Bailiwick Repertory's resident guru David Zak gets candid about his on-going success, his experiences directing Robert Schrock's
Naked Boys Singing!, his current projects and plans for the future
The continuing success of the Chicago production of Robert Schrock's Naked Boys Singing! is in large part due to the directing
talents of one of Chicago's finest technicians: Bailiwick's Artistic Director in Residence, David Zak.
A native of Lisle, Ill., Zak has been the guiding force behind Bailiwick Repertory Theater's success since its founding in 1982. A
graduate of Benet Academy in Lisle, Zak later taught there as Drama Director from 1977-'79. David graduated from MacMurray
College in 1977, and then made a precipitous move to Chicago in the spring of 1977.
The youngest of five children, Zak's earliest recollections include performing with a family singing group known as 'The Zak
Family Singers.' Though Zak freely admits to having some proclivities towards acting, most of the acting work he was involved in was
done 'as a way to get people to know me to hire me as a director.' To that end, Zak acted with Chicago's Court Theater ensemble in
their earlier days at the old Playwrights Center. He was also involved with the now-defunct Commons Theater and the Absolute
As a high-profile member of the theatrical community, Zak has received many distinguished awards from his peers. He has
received MacMurray College's Distinguished Career Alumni Award, the Torch Award from the Human Rights Campaign, and a
special award for diversity from the Jeff Committee.
Speaking of the Joseph Jefferson Awards, Zak has received Jeff Awards, Citations and/or nominations For Direction of the
following productions: Incorruptible (which featured Scott Lowell from Showtime's Queer as Folk), The Hiroshima Project, the Count of
Monte Christo, Pope Joan, Light in the Heart of the Dragon, Son of Fire, and Animal Farm. David's production of David Cerda's
Poseidon: An Upside Down Musical, A Hell In A Handbag Production, will open at the Fringe Festival in New York this August. David
recently workshopped the new musical Dr. Sex, which was inspired by the life of Alfred C. Kinsey. Written by Sally Deering and Larry
Bortniker, Dr. Sex was workshopped at the ASCAP Workshop in Los Angeles at Disney Studios. The musical is slated to open Sept.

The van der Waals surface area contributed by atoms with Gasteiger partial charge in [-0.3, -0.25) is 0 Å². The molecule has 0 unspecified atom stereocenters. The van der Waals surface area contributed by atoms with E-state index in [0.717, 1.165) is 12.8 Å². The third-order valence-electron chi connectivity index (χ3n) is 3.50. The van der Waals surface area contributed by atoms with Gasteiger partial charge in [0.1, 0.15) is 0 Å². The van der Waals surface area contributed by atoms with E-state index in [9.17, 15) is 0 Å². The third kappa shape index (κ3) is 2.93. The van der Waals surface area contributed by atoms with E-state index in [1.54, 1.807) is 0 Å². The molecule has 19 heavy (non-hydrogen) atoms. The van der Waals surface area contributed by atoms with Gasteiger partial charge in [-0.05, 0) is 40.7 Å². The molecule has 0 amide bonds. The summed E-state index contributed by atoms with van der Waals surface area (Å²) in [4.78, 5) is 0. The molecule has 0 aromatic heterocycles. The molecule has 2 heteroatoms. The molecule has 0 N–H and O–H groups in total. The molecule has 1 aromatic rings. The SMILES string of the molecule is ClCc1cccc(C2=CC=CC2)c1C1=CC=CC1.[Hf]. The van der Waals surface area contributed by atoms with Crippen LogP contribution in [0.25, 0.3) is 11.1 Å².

10 of this year at Bailiwick.
David's recent works include Del Shores' controversial play Southern Baptist Sissues, Hamlet Dreams starring Robert Schleifer
and Candace Hart, and Robert Schrock's Naked Boys singing!, now in its second triumphant year at Bailiwick Theater.
Zak has also received Joseph Jefferson citations for Best New Work for Wuthering Heights (with Jeff Casazza) and for The
hiroshima Project (which he shares with Anne V. Mc Gravie, Dwight Okita and Nicholas A. Patricca). After Dark Awards for Direction
have also been received by Zak for his work in Sissies, Equus and In the Deep Heart's Core.
Zak's upcoming projects include Bailiwick's annual tradition: Julie Shannon and John Reeger's The Chrestmas Schooner. Also
coming up is a production of Stephen King's thriller Misery for Pywacket Theater in October, and a production of the Golem for
Chicago Jewish Theater in January.
One of David's fondest memories was the wonderful celebration at Ann Sather's Restaurant that he and his partner, Christopher
Kirbabas shared as part of their ceremony six years ago.
DAVID GUARINO: How was it for you growing up the youngest of five?
DAVID ZAK: (smiling) It was fine. We had a singing group called The Zak Family Singers… . Yes, it's a little known fact. You'll be
the first to reveal it in the press. But I was always surrounded by theater. My father was an entertainer, still tells a million jokes and
does a lot of singing so that was sort of his vision of getting us all out singing Von Trapp songs with matching red velvet vests …
DG: OH, NO!
DZ: Actually it was quite entertaining.
DG: So your father was an entertainer. What did he do along those lines?
DZ: Just community theater stuff. For his real work he built locomotives but he was always somebody singing in church and he
was always in plays and musicals and he still is.
DG: So is that where you get your affinity for the theater?
DZ: I think (it was) probably between him and my oldest sister, who was a music major. So I think that she probably had a more
specific influence (on me) because she moved to New York when I was in grade school. We weren't really that close, she was 12